Linda Higgins and Michelle Lynn.
Here we go again! This is the second author spotlight from the Young Adult Author Rendezvous and we have a good one for you. Paul Briggs is the author of Locksmith’s Closet and we’re excited for you to get to know him!
Tell us about your book.
A boy discovers a portal to the future, finds nobody living there and sets out to discover what happened.
Who is your favorite character that you’ve written? What makes them special?
Her name is Rikki. She’s the least predictable. Depending on the situation, she can be businesslike, rebellious, heroic or just plain fun. If she weren’t such an exhausting character to write, I’d give her her own spinoff.
What is your favorite type of scene to write and why?
Any scene where a character is exploring a new place. I love trying to capture the look and feel of a setting.
What authors have inspired you to write?
Many. If I were to single out a couple, they’d be Isaac Asimov and Harlan Ellison.
What age were you when you started writing?
I think I must have been six or seven. I taught myself to read at age two, so I had a head start. Learning to write things that other people would want to read took me a lot longer.
Do you ever experience writer’s block?
Often. Usually it’s because there’s a specific place where I just don’t know how to tell the story. I deal with it by starting work on something else.
Do you work with an outline, or just write?
Generally I start by just writing, then realize this mess I’m making needs some organization and start creating an outline.
Does anything you write ever trigger emotions? For example, do you get sad when a character dies or excited while writing fight scenes?
Planning and writing a scene does trigger some of the same emotions as reading it. I did have fun writing the fights and escapes, although I tried to make the violence in the last fight scene a little uncomfortable to read. The scenes where Lock and Gary are angry, sad or despairing were definitely the hardest for me to write.
Your series has a lot to do with time travel. What drew you to this topic?
Originally, it wasn’t so much the time travel itself as what it revealed — the empty and abandoned world. It was only as I was writing that I realized the portal had to be more than just a plot device.
In your book, Locksmith’s Closet, your characters travel forward in time. If you had that ability, would you rather get to see the future or experience the past? Why?
I’d rather see the future, just out of curiosity. I can read about the past, after all, and there isn’t any bygone era I’ve read about that I’d like better than the present day. (Although I think I would have appreciated the nineties a little more if I’d known what was coming next.)
If you were a super hero, what would your power be?
Telekinesis. It would have so many practical applications.
Traditional publishing, Indie publishing, or self-publishing? Why did you choose to go the way that you did?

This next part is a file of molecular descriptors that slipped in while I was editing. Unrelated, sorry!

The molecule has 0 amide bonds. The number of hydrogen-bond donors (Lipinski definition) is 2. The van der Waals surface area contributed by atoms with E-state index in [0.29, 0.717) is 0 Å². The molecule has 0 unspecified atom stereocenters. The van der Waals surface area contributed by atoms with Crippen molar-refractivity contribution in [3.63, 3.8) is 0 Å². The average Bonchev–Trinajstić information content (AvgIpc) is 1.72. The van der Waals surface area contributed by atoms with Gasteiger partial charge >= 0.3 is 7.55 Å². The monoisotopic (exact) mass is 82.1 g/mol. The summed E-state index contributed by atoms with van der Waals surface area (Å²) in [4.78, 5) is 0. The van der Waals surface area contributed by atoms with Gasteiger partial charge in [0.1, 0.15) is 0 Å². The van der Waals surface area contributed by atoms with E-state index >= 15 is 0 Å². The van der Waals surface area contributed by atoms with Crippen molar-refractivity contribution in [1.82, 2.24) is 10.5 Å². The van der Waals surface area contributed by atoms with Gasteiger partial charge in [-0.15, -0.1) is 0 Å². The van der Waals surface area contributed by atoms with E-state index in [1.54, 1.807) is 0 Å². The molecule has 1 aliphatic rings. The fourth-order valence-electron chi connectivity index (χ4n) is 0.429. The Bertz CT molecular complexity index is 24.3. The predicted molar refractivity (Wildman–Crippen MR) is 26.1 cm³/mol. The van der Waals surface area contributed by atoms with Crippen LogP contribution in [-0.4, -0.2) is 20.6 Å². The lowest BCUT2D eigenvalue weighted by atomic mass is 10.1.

I wish I could claim that I’m a heroic pioneer in the self-publishing revolution. Truth is, I just couldn’t find an agent.
Can you tell us about your upcoming book?
My next book is Altered Seasons. I’m hoping to have it published traditionally. It’s about a group of politicians and ordinary people coping with a relatively sudden change in the climate after the sea ice in the Arctic Ocean melts one year. I’m also going to use NaNoWriMo to try to finish Locksmith’s Journeys, or at least get it close to finished.
What has been the toughest criticism given to you as an author? What has been the best compliment?
The toughest criticism I’ve ever gotten was after I’d written a series of short stories about a woman with gigantism. One person felt that I’d made light of what would be a really tragic situation.
The best compliment was when my teenage nephew told me he’d read Locksmith’s Closet in one sitting. (That draft of it was several thousand words longer than the final product.)
Do you have any advice to give to aspiring writers?
Be a good listener. There are a lot of people out there with a lot of stories that will give you lots of ideas. Also, this will improve your ear for dialogue.
What People are saying about Paul Briggs and Locksmith’s Closet:
“What a story! It’s one of those that you’re sure is headed in one direction and then takes a detour that makes it an even better story. You won’t be able to stop reading.”
“Rather than be a plot-driven story, it becomes a character-driven story, and with it we become closer to the characters as they deal with the harsh realities and tragedies that life in their own world has to offer. It becomes very introspective and philosophical, and I must say, I did not see that coming. I would recommend this story to anyone who enjoys Young Adult or time-travel stories. I can only hope that Part 2 of this trilogy comes out soon. Well done, Mr. Briggs.”
“The writing and plotting of this book is absolutely the equal of anything published by the big publishing houses. Briggs is a formidable new talent. I’m on the edge of my seat waiting for the next installment!”
Check out Paul Briggs’ author page on YAAR to learn more!